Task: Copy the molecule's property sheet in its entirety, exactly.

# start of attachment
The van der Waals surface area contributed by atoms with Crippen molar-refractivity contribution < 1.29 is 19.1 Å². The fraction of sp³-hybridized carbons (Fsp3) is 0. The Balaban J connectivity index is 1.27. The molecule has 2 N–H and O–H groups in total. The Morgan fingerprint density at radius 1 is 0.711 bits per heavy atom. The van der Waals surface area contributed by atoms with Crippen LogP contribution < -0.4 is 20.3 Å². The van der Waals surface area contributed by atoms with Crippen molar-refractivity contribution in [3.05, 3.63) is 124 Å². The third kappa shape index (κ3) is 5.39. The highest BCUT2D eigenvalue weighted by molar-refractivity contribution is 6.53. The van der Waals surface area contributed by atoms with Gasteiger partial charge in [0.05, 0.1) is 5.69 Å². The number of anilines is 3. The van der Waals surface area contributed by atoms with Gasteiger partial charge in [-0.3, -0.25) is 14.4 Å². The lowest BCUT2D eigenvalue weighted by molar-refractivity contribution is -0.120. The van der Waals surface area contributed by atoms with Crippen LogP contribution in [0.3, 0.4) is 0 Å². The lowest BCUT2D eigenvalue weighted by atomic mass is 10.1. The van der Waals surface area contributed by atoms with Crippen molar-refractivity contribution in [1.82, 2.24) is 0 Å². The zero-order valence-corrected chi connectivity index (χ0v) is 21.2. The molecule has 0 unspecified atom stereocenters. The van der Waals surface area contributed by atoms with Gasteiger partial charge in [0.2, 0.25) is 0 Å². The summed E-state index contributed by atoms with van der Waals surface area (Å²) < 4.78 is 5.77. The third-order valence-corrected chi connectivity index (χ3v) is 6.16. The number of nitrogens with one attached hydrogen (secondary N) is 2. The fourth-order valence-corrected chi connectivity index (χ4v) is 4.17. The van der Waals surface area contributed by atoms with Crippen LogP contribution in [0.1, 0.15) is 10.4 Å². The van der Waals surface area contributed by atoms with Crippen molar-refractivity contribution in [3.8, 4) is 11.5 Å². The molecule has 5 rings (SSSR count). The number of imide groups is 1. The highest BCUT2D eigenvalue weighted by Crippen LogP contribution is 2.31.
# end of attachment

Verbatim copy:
The van der Waals surface area contributed by atoms with Crippen molar-refractivity contribution < 1.29 is 19.1 Å². The fraction of sp³-hybridized carbons (Fsp3) is 0. The Balaban J connectivity index is 1.27. The molecule has 2 N–H and O–H groups in total. The Morgan fingerprint density at radius 1 is 0.711 bits per heavy atom. The van der Waals surface area contributed by atoms with Crippen LogP contribution < -0.4 is 20.3 Å². The van der Waals surface area contributed by atoms with Crippen molar-refractivity contribution in [3.05, 3.63) is 124 Å². The third kappa shape index (κ3) is 5.39. The highest BCUT2D eigenvalue weighted by molar-refractivity contribution is 6.53. The van der Waals surface area contributed by atoms with Gasteiger partial charge in [0.05, 0.1) is 5.69 Å². The number of anilines is 3. The van der Waals surface area contributed by atoms with Gasteiger partial charge in [-0.3, -0.25) is 14.4 Å². The lowest BCUT2D eigenvalue weighted by molar-refractivity contribution is -0.120. The van der Waals surface area contributed by atoms with Crippen LogP contribution in [0.3, 0.4) is 0 Å². The lowest BCUT2D eigenvalue weighted by atomic mass is 10.1. The van der Waals surface area contributed by atoms with Crippen molar-refractivity contribution in [1.82, 2.24) is 0 Å². The zero-order valence-corrected chi connectivity index (χ0v) is 21.2. The molecule has 0 unspecified atom stereocenters. The van der Waals surface area contributed by atoms with Gasteiger partial charge in [0.2, 0.25) is 0 Å². The summed E-state index contributed by atoms with van der Waals surface area (Å²) < 4.78 is 5.77. The third-order valence-corrected chi connectivity index (χ3v) is 6.16. The number of nitrogens with one attached hydrogen (secondary N) is 2. The fourth-order valence-corrected chi connectivity index (χ4v) is 4.17. The van der Waals surface area contributed by atoms with Crippen LogP contribution in [0.1, 0.15) is 10.4 Å². The van der Waals surface area contributed by atoms with Crippen molar-refractivity contribution in [3.8, 4) is 11.5 Å². The molecule has 5 rings (SSSR count). The number of imide groups is 1. The highest BCUT2D eigenvalue weighted by Crippen LogP contribution is 2.31.